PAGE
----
Weekly Reader: Vol 3 Issue 8

It’s time once again for news and views that you can peruse. It’s time once again for your regularly scheduled Weekly Reader! Got some hot links, blog posts, or articles from a local paper you’d like to share? Head over to the comments and let us know.

Clean Up Your Act, Facebook, or We’re Leaving (from the New York Times): “Your stranglehold on the ad business is undeniably the source of your power. I talked recently with some people running businesses that rely on Facebook, all of whom are scared to speak out publicly against your platform. Many compared your service to a bad relationship.”

How hate speech campaigners found Facebook’s weak spot (from The Guardian): “Facebook has historically taken a softer line on hate speech than it has on other controversial content, such as that containing nudity, in part out of a belief in the inherent ambiguity of offensive speech, and in part due to the difficulty of automating such work.”

Pence claims ‘remarkable progress’ as Covid-19 cases hit new record in US (from The Guardian): “With new cases rising in a majority of states in the last few days after swift moves to reopen for business, especially across the south and west, the vice-president sought to deliver encouraging news as the head of the White House coronavirus taskforce as the body offered its first public briefing in two months.”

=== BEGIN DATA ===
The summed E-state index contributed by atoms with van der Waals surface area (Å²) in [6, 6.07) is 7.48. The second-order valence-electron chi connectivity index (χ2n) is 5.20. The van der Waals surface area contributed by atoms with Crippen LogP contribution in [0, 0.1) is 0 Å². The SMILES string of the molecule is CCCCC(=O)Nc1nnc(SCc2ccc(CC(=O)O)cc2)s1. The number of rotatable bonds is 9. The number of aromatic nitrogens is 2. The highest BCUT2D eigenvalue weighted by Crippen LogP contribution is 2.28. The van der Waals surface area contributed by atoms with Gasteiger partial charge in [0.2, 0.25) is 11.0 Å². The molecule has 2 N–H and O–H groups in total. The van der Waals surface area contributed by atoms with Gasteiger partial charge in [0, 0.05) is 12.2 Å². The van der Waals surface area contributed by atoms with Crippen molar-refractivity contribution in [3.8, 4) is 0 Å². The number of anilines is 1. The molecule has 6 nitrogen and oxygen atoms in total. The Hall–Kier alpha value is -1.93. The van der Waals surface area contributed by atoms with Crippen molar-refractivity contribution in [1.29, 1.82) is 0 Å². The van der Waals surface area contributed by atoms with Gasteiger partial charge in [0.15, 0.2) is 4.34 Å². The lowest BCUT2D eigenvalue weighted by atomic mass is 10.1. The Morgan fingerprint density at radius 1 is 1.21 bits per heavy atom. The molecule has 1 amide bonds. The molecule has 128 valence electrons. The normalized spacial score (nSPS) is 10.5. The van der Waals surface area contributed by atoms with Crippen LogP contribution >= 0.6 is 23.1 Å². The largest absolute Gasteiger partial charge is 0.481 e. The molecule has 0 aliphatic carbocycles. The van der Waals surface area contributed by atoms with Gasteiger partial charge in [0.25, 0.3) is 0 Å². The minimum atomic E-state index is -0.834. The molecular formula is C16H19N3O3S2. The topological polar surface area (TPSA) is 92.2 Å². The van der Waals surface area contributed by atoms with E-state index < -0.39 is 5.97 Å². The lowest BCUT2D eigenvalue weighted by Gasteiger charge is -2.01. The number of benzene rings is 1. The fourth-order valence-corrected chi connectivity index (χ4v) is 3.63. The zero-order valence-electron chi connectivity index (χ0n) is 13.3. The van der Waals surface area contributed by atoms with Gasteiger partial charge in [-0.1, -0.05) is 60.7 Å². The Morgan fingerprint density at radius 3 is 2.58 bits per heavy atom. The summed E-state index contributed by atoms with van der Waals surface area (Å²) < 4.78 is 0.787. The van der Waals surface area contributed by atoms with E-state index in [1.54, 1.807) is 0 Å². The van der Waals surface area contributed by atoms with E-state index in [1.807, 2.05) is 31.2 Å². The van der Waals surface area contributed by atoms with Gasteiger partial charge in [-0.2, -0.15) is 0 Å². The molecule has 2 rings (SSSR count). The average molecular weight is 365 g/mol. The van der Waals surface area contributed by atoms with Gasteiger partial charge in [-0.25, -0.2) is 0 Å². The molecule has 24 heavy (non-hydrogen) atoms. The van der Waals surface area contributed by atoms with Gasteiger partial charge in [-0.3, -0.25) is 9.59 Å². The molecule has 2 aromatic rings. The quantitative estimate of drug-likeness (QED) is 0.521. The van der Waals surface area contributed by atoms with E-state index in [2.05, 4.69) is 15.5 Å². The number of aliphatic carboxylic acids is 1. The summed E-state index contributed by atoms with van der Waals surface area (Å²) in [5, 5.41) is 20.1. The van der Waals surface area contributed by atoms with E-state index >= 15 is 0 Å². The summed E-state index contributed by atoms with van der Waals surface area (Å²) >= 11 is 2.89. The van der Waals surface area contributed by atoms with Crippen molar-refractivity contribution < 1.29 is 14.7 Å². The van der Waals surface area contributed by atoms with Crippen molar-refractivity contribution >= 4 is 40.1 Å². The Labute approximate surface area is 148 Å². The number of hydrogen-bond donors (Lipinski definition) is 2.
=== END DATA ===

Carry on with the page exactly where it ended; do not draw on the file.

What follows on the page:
Children of the Vietnam War (from the Smithsonian): “But neither America nor Vietnam wanted the kids known as Amerasians and commonly dismissed by the Vietnamese as “children of the dust”—as insignificant as a speck to be brushed aside. “The care and welfare of these unfortunate children…has never been and is not now considered an area of government responsibility,” the U.S. Defense Department said in a 1970 statement. “Our society does not need these bad elements,” the Vietnamese director of social welfare in Ho Chi Minh City (formerly Saigon) said a decade later. As adults, some Amerasians would say that they felt cursed from the start. When, in early April 1975, Saigon was falling to Communist troops from the north and rumors spread that southerners associated with the United States might be massacred, President Gerald Ford announced plans to evacuate 2,000 orphans, many of them Amerasians. Operation Babylift’s first official flight crashed in the rice paddies outside Saigon, killing 144 people, most of them children. South Vietnamese soldiers and civilians gathered at the site, some to help, others to loot the dead. Despite the crash, the evacuation program continued another three weeks.”